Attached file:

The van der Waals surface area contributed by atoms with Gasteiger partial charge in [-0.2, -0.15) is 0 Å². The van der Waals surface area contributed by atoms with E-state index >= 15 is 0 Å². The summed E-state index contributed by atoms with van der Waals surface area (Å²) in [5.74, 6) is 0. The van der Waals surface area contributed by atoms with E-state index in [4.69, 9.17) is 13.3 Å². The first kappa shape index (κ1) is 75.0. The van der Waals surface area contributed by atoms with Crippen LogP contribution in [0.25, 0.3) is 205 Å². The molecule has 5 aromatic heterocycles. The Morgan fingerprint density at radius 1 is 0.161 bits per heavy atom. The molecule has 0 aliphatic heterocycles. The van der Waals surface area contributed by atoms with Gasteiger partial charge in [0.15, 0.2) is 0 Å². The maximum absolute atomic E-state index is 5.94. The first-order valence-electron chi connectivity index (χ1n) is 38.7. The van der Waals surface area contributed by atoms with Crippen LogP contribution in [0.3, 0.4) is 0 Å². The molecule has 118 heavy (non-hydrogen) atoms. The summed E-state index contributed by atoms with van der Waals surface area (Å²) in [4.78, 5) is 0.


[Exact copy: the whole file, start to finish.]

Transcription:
The van der Waals surface area contributed by atoms with Gasteiger partial charge in [-0.2, -0.15) is 0 Å². The van der Waals surface area contributed by atoms with E-state index >= 15 is 0 Å². The summed E-state index contributed by atoms with van der Waals surface area (Å²) in [5.74, 6) is 0. The van der Waals surface area contributed by atoms with E-state index in [4.69, 9.17) is 13.3 Å². The first kappa shape index (κ1) is 75.0. The van der Waals surface area contributed by atoms with Crippen LogP contribution in [0.25, 0.3) is 205 Å². The molecule has 5 aromatic heterocycles. The Morgan fingerprint density at radius 1 is 0.161 bits per heavy atom. The molecule has 0 aliphatic heterocycles. The van der Waals surface area contributed by atoms with Gasteiger partial charge in [0.15, 0.2) is 0 Å². The maximum absolute atomic E-state index is 5.94. The first-order valence-electron chi connectivity index (χ1n) is 38.7. The van der Waals surface area contributed by atoms with Crippen LogP contribution in [0.3, 0.4) is 0 Å². The molecule has 118 heavy (non-hydrogen) atoms. The summed E-state index contributed by atoms with van der Waals surface area (Å²) in [4.78, 5) is 0.